One example, I have is of a gentleman that underwent thoracic surgery.  The surgeon put the client’s arm in a funny position that stressed the client’s ulnar nerve.  The client was in that position for a number of hours.  When the client awoke from the anesthesia, he immediately noticed that the inside of his forearm and the 4th (ring) and 5th (little finger) digits were numb.  That is distribution of the ulnar nerve.  Did I lose you?  Say the client touched a staple with the tip of his little finger.  That sensation would go up the ulnar nerve, to the spinal cord, to the brain, the impulse would come back down the ulnar nerve and get the muscles of his hand to move out of the way so they do not get stapled.  One new thing that I mentioned in that last sentence are that sensation and motor neurons (the ones that cause your muscles to contract and you to move) are contained in the same nerve.

https://en.wikipedia.org/wiki/Brachial_plexus

https://en.wikipedia.org/wiki/Brachial_plexus

To make things even more complex, it can be singular nerves from the neck can be pinched.  For example, there are 8 cervical nerve roots, C1-C8, that leave the spinal cord.  The lower nerves, C5-C8,T1, join together and mix up some of the nerve fibres.  It is kind of like a cloverleaf on a highway, certain lanes of one road end up leading to another road.  That is exactly what happens with these nerves.  It is called the brachial plexus.  After the brachial plexus, C5-C8, T1, turn into the median nerve, radial nerve, musculocutaneous nerve and the ulnar nerve.  Though studies we know that if the C5 nerve is pinched off, in the neck before the brachial plexus, it will give pain/ change in sensation in a certain area of the arm.  If it is pinched off after the brachial plexus it could be pinched in the median nerve, for example, which is made up of fibers of the C5, C6, C7 nerves, another way to write this is C5-7.  And if the median nerve gets pinched, it can give pain/ change in sensation in a different area of the arm/hand.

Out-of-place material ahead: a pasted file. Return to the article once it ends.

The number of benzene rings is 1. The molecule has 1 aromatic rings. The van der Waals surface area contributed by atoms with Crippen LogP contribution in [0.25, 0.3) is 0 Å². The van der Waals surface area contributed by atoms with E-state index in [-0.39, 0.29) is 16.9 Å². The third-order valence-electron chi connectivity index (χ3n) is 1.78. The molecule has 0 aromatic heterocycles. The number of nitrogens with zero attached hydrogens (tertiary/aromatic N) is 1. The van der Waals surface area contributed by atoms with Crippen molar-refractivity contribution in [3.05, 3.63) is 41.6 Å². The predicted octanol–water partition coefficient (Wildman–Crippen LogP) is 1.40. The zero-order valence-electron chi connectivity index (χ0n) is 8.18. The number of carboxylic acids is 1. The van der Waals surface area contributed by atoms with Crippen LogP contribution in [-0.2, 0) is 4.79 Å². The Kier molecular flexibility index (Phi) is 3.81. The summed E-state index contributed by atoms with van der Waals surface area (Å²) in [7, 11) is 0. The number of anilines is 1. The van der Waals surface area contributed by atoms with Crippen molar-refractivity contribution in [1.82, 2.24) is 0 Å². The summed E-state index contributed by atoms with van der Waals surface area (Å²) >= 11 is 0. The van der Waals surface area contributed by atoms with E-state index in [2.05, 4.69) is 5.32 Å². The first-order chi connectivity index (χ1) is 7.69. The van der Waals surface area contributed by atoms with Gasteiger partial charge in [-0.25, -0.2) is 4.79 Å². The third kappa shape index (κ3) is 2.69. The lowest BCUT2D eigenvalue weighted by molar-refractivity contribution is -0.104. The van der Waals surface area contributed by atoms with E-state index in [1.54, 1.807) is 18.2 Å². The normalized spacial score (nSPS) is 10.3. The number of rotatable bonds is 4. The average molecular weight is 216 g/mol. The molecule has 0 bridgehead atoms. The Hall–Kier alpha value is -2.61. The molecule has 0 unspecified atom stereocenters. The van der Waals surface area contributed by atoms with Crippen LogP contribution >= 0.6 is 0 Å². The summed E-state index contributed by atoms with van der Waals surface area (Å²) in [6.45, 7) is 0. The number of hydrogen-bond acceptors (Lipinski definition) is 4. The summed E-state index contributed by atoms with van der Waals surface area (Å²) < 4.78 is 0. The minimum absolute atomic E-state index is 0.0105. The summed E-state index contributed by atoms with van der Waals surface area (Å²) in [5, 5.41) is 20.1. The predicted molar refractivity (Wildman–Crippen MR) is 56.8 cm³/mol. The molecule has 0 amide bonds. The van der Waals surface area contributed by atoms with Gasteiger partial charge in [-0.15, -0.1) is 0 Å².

This is the reason when a client comes to me talking about a pain or numbness going down their arm, I will always look a their neck for signs that the nerve might be pinched there.  

www.neckpainexplained.com

www.neckpainexplained.com

One oddity that occurs, and it is seen in the low back as well, the person may have a lot of pain going down their arm or their leg.  The nerve is getting pinched in the neck or the low back.  However, there is little to no pain in the neck or the low back.  This can make it seem that the physiotherapist is not listening to their client because they are not complaining of neck or back pain but that is where the physiotherapist is doing some of the testing.   

If you are unlucky enough to irritate a nerve in your neck, do not take offence that the physiotherapist seems to be ignoring your complaints.  As they go about looking at your neck movements and strength, they are actually looking for different signs to figure out which nerve is irritated.  Once that is figured out, you are on your way to getting better.  

If you have pain or numbness down your arm or leg and you would like to ask a question or book an appointment, please click here to contact New Leaf Physiotherapy.